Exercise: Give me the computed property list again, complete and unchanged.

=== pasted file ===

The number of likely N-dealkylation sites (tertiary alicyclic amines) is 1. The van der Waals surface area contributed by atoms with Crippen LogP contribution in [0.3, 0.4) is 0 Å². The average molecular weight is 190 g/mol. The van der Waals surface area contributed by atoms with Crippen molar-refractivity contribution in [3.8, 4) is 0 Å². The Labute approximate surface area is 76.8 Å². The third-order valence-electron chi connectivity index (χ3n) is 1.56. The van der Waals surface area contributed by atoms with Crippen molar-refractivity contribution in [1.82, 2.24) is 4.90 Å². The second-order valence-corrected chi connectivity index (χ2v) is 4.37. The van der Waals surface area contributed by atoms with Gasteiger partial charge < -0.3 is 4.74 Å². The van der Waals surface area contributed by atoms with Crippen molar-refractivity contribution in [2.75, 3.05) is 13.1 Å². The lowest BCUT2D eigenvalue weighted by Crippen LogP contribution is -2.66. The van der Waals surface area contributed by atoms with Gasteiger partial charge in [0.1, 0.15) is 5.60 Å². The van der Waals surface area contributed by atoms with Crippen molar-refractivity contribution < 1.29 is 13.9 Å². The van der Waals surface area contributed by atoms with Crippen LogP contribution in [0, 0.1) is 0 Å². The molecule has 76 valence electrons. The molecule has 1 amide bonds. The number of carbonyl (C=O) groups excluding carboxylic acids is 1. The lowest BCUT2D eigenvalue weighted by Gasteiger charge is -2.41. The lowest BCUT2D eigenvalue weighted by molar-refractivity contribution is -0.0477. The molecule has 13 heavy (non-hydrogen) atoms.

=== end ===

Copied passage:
The number of likely N-dealkylation sites (tertiary alicyclic amines) is 1. The van der Waals surface area contributed by atoms with Crippen LogP contribution in [0.3, 0.4) is 0 Å². The average molecular weight is 190 g/mol. The van der Waals surface area contributed by atoms with Crippen molar-refractivity contribution in [3.8, 4) is 0 Å². The Labute approximate surface area is 76.8 Å². The third-order valence-electron chi connectivity index (χ3n) is 1.56. The van der Waals surface area contributed by atoms with Crippen molar-refractivity contribution in [1.82, 2.24) is 4.90 Å². The second-order valence-corrected chi connectivity index (χ2v) is 4.37. The van der Waals surface area contributed by atoms with Gasteiger partial charge < -0.3 is 4.74 Å². The van der Waals surface area contributed by atoms with Crippen molar-refractivity contribution in [2.75, 3.05) is 13.1 Å². The lowest BCUT2D eigenvalue weighted by Crippen LogP contribution is -2.66. The van der Waals surface area contributed by atoms with Gasteiger partial charge in [0.1, 0.15) is 5.60 Å². The van der Waals surface area contributed by atoms with Crippen molar-refractivity contribution < 1.29 is 13.9 Å². The van der Waals surface area contributed by atoms with Crippen LogP contribution in [0, 0.1) is 0 Å². The molecule has 76 valence electrons. The molecule has 1 amide bonds. The number of carbonyl (C=O) groups excluding carboxylic acids is 1. The lowest BCUT2D eigenvalue weighted by Gasteiger charge is -2.41. The lowest BCUT2D eigenvalue weighted by molar-refractivity contribution is -0.0477. The molecule has 13 heavy (non-hydrogen) atoms.